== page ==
Every year, dozens of visitors are rescued from the backcountry and wilderness areas of Buffalo National River. Some get into a tight spot on the river, some become lost off trail, and others fall off of cliffs. Occasionally, some even die in Buffalo River's backcountry.
When the call comes, a team of highly-dedicated, highly-trained rescuers (about half of whom are volunteers) respond in all weather conditions to help those in need. These search and rescue (SAR) missions are both dangerous and expensive. Each incident costs money for the taxpaying public.
How do we prevent, or at least reduce, SARs? Part of the answer rests on YOU, the individual visitor. Read on to learn how to prepare for your trip and prevent a SAR during it. Take a look at our Hiking, Paddling, and Leave No Trace webpages for further information on how you can have a safe and enjoyable time at the river. Please, take some time to prepare for your visit.
Top 6 Search and Rescue Locations
Hemmed-in Hollow Falls
The trail to Hemmed-in Hollow Falls features 1,200 feet of elevation gain. This area has the most SAR incidents of any location in the park.
Buffalo Point Area
The Buffalo Point area sees multiple SAR incidents involving ambitious innertube floats and hiking the Indian Rockhouse Trail.
Rush/Lower Buffalo Wilderness
Several SAR incidents each year involve paddlers overshooting and missing their takeout at Rush Landing.
Hikers visit Big Bluff for sweeping views of the Ponca Wilderness. Slips, trips, and falls account for most rescues in this location.
Swimming and diving accidents are common occurrences at Grinders Ferry. This location sees the most drowning deaths on the Buffalo River.
Most accidents on the Lost Valley Trail are caused by slips, trips, and falls.
Be Prepared. Plan Ahead.
Tell someone where you are going. Leave a detailed itinerary and map of the area with somebody at home who can report you overdue if necessary. Give them the telephone number to Buffalo National River's 24-hour dispatch: 1-888-692-1162. Remember, cell phone service is unreliable in the park.
Wear your life jacket. All persons floating the Buffalo River are required to have a life jacket in their vessel. All children ages 12 and under are required to wear their life jackets at all times while in the boat. This isn't just a good idea, it's the law. Be sure your life jacket is US Coast Guard approved, in servicable condition, and worn properly. The park recommends that ALL persons wear a life jacket while on the river. Remember, "It won't work if you don't wear it." Learn how you can borrow a life jacket from the park.
Tube responsibly. While personal flotation devices (PFDs) are not required while recreating in an inner tube, we strongly recommend the use of one while floating the river, for both children and adults. Without a paddle, you are at the river current's mercy, and you cannot steer or make the tube go faster. For this reason, the park recommends tube trips no longer than 1.5 miles. You are very limited as to what you can take with you on a tube, and there is often no room for water, snacks, or sunscreen. Please take all of this into consideration when planning a float on tubes.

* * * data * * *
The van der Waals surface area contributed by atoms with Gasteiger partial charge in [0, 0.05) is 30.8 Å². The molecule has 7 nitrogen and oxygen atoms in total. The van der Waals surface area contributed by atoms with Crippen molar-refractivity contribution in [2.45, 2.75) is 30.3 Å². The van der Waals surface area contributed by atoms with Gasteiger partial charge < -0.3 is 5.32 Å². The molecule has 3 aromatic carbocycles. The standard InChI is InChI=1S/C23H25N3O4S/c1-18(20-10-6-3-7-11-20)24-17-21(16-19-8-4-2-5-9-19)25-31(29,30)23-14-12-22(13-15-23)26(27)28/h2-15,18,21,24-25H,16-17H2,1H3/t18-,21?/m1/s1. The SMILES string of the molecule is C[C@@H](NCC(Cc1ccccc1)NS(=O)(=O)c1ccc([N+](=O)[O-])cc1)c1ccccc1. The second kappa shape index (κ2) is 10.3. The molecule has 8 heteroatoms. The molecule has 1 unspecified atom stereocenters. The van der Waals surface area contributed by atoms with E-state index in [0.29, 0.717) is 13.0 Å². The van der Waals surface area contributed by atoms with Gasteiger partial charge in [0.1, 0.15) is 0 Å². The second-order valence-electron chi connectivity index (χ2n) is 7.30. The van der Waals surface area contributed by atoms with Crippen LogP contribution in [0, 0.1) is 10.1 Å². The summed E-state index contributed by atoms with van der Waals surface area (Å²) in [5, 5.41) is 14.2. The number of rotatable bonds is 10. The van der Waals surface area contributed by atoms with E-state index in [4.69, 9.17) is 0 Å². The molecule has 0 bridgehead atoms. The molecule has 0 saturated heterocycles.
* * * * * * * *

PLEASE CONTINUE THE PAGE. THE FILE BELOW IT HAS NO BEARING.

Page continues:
Avoid sweepers and strainers. A sweeper or strainer is a tree or trees that have fallen across or along the edge of the river but may be above the river level, partially submerged, or may lie just under the surface of the water. Often, these are found on the outer side of bends where the river is fastest, or in fast-moving and narrow chutes. Either way, they can cause a canoe or kayak to capsize and require extra care to avoid. Experience is the best practice; avoidance is the best caution. The park removes downed trees when they are judged to be a hazard. Operating a chainsaw in a boat on a river is a very dangerous undertaking. Not all trees are removed. Some are considered nuisances and not hazards, and are part of the river experience.
Do not attempt to unpin a pinned boat. If your boat becomes lodged, DO NOT ATTEMPT TO UNPIN IT! This is a very dangerous situation with powerful forces being extered on the boat. Leave it where it is and report its location to a park ranger as soon as possible.
Have the right equipment and secure it. Be sure to place all of your gear in sturdy, waterproof bags and tie everything down in your boat to prevent it from washing away if you capsize. Wear sturdy footwear even if you are floating. Flip-flops or slip-on water shoes can get pulled off of your feet if you capsize.
Wear the right clothes. When floating during the fall, winter, or spring, wear wool or synthetic fibers such as polypropylene or a wet suit. Avoid cotton because when cotton becomes wet, it loses the ability to insulate and quickly contributes to a hypothermic state. Hypothermia results when your body loses heat faster than it produces it and can be deadly. Waterproof garments are highly recommended.
Be aware of other floaters. Chances are you won't be alone on your river trip. You may run into people with expectations of quiet and solitude, or similar expectations of a floating party. You may encounter groups whose interests are more inclined to boom boxes and alcohol. It's important to understand that the National Park Service manages for multiple interests, placing limitations or prohibitions only where absolutely necessary to preserve the resources and ensure visitor safety and satisfaction. If you are approaching a narrow chute or bend and see the potential for congestion, slow down to avoid a collision that could result in inconvenience or injury. This includes other watercraft, swimmers, and horses!